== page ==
Repent, Rewind, Reset brings it all to an end, its seven minutes plus a spiral into emotional and mental turbulence matched by a soundscape of volatile and schizophrenic sound. Though for whatever reason the track does not grab as powerfully as its predecessors, it makes for a fine and fascinating conclusion to a release which only impresses more and more. Xerosun is a band on the ascent with a potential driven, imagination powered sound to match.

This Dark Rage is available on CD and download @ https://xerosun.bandcamp.com/

http://www.xerosun.com/    https://www.facebook.com/xerosun   https://twitter.com/xerosun

Pete RingMaster 31/03/2017

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Xerosun – Absence Of Light

With a sense of recognition alongside fresh vibrant riffs and melodic insurgency comes the debut album from Irish rock/metal band Xerosun. The quartet from Dublin though founded in 2003 are still relatively unknown to many but with Absence Of Light released via Rising Records one suspects that will surely change as its thrusting and impressive sounds find more eager ears to satisfy.

Consisting of vocalist and bassist Ivan O’Sullivan, guitarists Fiachra Kelly and Gareth Jeffs, and drummer Darrin Bell, Xerosun have unleashed ten tracks that though they admittedly do not break down many doors into unknown musical territories but do eagerly and cleverly utilise influences and touches to enhance their own flavoursome sounds and ideas. The songs are varied and play with a slight Foo Fighters /Sick Puppies taste fused with some Metallica intensity and grunge rock spices, each seemingly playing like an old friend with a glimpse of familiarity and all with a striking and infectious energy.

Since their formation the band has gigged extensively across Ireland and the UK and released two well received EP’s and additional videos to coincide with their appearance. Along the way they have also grabbed the attention and support of the likes of Paradise Lost guitarist Gregor Mackintosh when Xerosun covered his band’s classic track ‘True Belief‘. With a TV appearance in Ireland reaching 500,000 also under their belt things are moving upward for the band something Absence Of Light can only accelerate.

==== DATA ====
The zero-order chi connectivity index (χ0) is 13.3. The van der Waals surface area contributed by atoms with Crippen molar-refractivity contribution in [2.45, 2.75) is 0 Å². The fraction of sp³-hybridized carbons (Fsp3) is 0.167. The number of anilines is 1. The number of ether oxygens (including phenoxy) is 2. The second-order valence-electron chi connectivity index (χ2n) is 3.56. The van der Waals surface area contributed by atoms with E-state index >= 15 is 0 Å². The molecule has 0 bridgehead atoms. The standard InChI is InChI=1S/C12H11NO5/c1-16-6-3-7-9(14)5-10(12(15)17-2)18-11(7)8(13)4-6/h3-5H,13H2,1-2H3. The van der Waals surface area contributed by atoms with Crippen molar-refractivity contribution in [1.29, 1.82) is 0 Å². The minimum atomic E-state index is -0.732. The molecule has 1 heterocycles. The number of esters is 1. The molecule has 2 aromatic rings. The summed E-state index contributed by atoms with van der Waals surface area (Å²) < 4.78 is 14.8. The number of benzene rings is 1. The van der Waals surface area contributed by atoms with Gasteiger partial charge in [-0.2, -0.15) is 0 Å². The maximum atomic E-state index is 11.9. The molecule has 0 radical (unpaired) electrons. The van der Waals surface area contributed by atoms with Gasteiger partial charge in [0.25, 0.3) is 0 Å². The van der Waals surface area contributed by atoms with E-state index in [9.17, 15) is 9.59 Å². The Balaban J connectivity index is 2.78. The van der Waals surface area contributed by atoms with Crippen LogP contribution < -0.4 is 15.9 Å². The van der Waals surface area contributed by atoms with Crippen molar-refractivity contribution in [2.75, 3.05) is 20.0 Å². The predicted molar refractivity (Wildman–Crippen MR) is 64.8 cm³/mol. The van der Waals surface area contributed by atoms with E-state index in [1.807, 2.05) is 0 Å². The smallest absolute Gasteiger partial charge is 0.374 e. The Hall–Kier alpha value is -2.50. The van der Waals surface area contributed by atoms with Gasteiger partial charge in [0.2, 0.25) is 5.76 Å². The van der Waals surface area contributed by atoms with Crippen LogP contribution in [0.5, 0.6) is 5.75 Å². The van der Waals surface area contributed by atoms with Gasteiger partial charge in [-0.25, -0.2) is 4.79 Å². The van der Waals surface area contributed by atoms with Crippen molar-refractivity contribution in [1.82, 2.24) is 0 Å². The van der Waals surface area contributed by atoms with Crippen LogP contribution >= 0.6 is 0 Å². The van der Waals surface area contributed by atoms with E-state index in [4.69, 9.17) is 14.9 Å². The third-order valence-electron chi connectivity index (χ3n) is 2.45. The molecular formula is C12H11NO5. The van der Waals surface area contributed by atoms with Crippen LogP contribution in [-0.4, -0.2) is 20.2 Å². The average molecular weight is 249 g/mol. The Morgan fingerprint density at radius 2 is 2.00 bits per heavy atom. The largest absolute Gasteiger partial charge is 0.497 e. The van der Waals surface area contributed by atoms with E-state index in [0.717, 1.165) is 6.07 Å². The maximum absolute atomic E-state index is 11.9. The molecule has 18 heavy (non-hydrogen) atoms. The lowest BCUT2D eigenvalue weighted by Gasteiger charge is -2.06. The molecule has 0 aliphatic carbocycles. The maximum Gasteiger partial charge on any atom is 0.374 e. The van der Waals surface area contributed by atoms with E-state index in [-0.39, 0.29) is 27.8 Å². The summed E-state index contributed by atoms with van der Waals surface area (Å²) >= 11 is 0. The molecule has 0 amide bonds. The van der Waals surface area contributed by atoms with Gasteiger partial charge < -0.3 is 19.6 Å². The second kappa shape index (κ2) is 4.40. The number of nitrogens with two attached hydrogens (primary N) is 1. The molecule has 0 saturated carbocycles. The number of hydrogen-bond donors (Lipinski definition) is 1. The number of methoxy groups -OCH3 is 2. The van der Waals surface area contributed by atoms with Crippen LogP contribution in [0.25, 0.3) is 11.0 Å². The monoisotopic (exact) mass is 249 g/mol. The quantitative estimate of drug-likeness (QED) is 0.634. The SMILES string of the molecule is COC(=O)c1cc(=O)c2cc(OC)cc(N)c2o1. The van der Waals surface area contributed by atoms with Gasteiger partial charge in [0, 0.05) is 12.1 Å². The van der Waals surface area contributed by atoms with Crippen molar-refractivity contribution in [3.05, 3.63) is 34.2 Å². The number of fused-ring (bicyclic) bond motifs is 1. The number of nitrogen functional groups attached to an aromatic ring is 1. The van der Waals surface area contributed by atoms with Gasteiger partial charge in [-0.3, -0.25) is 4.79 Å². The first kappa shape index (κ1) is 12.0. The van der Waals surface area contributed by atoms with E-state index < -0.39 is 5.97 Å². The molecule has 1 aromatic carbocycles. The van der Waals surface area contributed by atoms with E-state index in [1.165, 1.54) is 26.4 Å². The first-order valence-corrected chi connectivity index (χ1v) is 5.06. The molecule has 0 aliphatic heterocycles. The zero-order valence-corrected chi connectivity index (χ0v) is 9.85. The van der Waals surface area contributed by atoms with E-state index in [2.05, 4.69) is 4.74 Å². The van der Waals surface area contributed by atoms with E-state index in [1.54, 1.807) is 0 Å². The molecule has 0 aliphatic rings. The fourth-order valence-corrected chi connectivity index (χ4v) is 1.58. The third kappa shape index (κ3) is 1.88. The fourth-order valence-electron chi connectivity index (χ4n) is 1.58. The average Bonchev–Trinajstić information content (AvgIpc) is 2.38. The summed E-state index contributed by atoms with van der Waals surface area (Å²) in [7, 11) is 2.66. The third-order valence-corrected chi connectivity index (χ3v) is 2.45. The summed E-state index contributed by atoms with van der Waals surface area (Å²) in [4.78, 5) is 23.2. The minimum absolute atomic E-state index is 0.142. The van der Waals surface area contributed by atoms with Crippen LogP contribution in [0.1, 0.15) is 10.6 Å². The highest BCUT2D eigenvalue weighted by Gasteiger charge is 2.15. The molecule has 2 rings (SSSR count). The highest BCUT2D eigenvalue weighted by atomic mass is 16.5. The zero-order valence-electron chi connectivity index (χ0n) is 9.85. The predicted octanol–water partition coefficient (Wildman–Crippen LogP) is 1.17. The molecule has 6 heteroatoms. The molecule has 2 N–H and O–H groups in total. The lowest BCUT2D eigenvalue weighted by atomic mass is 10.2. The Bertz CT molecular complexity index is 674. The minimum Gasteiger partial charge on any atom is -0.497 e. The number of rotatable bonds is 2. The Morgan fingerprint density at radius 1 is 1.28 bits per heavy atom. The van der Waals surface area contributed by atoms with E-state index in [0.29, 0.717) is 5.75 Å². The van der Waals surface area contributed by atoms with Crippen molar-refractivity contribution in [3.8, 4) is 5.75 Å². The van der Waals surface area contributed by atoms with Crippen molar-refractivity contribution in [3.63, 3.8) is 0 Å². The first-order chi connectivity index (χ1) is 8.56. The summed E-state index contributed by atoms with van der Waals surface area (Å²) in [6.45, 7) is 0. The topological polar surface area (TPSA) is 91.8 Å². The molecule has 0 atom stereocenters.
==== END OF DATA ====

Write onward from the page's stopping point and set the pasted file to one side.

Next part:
The album opens on a high with ‘Cut Me Down’, the song is an instant pleasure for the senses with the pumping riffs and Hetfield like vocal attack from O’Sullivan an obvious and engaging invitation. The sing-a-long chorus adds to the eager attack and the song is a friend long before it lays down its last note. Though not the most aggressive track on the album it is no less pleasing as can be said about its successor ‘In My Mind’ which though different carries the same rock set up and result.

One of the especially pleasing aspects of songs is the deep basslines and tone again of O’Sullivan. His throbbing and emotive bass a wonderful contrast and compliment to the incisive and robust guitar play from Kelly and Jeffs. ‘Broken’ is an impassioned song rising up off of a dark bass riff toned with a part gothic part grunge almost Pearl Jam like feel. It stands as one of the three stand out songs though all tracks on the album are very agreeable.

Long Way Down’ starts on the best gutsy bass sound heard in a long time under pinning the more melodic direction of the song. The song as with all is well written and thought out, having every aspect a good rock song should in abundance except a sting of originality maybe but when it sounds this good it is hard to level that as a major flaw. The album’s best track ‘Silent All’ is the same, not breathing uniqueness but conjuring and delivering aggression and excitement that the majority of releases fail to find.

If you are looking for solid and exciting rock/metal sounds that attach themselves to the ear with eagerness and extremely well presented thrilling hooks, riffs, and melodies look no further than Xerosun. They may still be yet to find their own distinct sound but they still leave most other rock bands standing in their wake.


RingMaster 04/11/2011